To millions of voters, it’s a relief not to have to listen to a candidate who bangs on about America being ‘the watchman on the walls of freedom’. It’s also satisfying for Americans and others to watch Trump trample all over the corpse of the George W. Bush-era Republican party, which brought nothing but failed wars and financial crisis. In the build-up to the primary in South -Carolina, Trump turned on the Bush family for lying over Iraq. The kneejerk reaction on Fox News and conservative talk radio was to say that patriotic Republicans would not stomach such leftish talk. Wrong. Patriotic Republicans agreed with Trump and voted for him.
In place of the exhausted hypocrisy of the old elite, however, Trump offers only a sort of anti-morality. He brings nothing but narcissism and nihilism to America’s high table. His campaign is a great big joke — and is deadly serious. At his rallies, they play daft music on purpose. They put on Elton John’s Tiny Dancer and random bits of popular opera because it lends a certain unreal atmosphere. ‘Remember, the more inappropriate for a political event, the better,’ explained one of his volunteers. LOL! Young people smirk at the older rednecks in the crowd and hold ‘Make America Great Again’ signs upside down. Their support for Trump is anarchic; they enjoy watching the political order being turned on its head. Another word for it is decadence.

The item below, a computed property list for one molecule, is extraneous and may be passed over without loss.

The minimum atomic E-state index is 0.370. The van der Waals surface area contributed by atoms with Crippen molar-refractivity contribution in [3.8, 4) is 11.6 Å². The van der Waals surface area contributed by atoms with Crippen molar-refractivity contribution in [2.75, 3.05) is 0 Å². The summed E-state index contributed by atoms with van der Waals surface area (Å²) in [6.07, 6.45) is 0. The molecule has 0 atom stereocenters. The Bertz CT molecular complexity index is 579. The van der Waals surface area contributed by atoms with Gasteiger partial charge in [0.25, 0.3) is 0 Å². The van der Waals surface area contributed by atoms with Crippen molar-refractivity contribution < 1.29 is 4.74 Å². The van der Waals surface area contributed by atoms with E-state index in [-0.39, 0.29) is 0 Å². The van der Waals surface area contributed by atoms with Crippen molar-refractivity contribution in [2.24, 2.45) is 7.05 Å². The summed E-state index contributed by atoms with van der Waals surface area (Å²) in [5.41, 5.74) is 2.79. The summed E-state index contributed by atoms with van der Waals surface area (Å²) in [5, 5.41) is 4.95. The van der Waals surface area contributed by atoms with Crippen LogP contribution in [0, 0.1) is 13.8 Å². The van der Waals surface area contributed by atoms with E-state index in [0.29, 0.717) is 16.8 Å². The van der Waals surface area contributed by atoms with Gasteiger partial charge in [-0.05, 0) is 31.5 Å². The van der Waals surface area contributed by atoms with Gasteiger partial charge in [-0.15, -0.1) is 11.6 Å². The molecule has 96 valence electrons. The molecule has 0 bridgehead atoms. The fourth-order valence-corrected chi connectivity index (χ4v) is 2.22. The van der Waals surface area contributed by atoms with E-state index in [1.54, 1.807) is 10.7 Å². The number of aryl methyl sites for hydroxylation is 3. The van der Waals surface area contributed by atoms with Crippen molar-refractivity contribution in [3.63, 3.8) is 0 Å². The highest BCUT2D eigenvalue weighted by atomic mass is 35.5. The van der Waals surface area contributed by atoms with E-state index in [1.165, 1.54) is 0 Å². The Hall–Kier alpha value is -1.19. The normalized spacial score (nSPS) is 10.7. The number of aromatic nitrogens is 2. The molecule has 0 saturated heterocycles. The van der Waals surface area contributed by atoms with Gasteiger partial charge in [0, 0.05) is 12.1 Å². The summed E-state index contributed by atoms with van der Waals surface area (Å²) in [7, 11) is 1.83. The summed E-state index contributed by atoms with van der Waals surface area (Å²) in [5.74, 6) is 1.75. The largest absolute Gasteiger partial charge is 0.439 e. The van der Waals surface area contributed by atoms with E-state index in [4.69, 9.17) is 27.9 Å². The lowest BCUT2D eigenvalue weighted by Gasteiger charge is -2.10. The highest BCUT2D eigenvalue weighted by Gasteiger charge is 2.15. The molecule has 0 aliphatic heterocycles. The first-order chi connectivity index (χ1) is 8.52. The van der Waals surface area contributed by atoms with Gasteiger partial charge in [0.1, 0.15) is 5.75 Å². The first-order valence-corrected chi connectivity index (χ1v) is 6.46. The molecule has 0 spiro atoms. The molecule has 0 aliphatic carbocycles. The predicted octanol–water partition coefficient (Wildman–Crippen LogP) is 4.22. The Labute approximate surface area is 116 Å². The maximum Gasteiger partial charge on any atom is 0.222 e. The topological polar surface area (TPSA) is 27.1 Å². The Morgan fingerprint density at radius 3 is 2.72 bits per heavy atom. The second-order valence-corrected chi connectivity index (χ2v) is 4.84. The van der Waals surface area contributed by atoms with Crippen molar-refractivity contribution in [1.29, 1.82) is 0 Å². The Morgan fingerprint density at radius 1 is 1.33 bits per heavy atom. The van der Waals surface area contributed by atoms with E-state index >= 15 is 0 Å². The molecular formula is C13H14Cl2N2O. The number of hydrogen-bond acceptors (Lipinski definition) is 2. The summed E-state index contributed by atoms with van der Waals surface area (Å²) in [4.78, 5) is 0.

In many ways, the rise of Trump is a logical consequence of the Barack Obama presidency. In 2008, Obama was swept into power on a wave of demented hope. People talked about him as America’s saviour, a ‘post-racial’ figure who could heal the world. Inevitably, that led to disappointment. Like all political careers, Obama’s has ended in failure.
If Obama was the product of delusional optimism, Donald Trump is the opposite: an expression of exuberant negativity. He is the clearest sign yet that, after the crash and a non-recovery, the USA is losing interest in its civilising mission; that the American project is turning sour.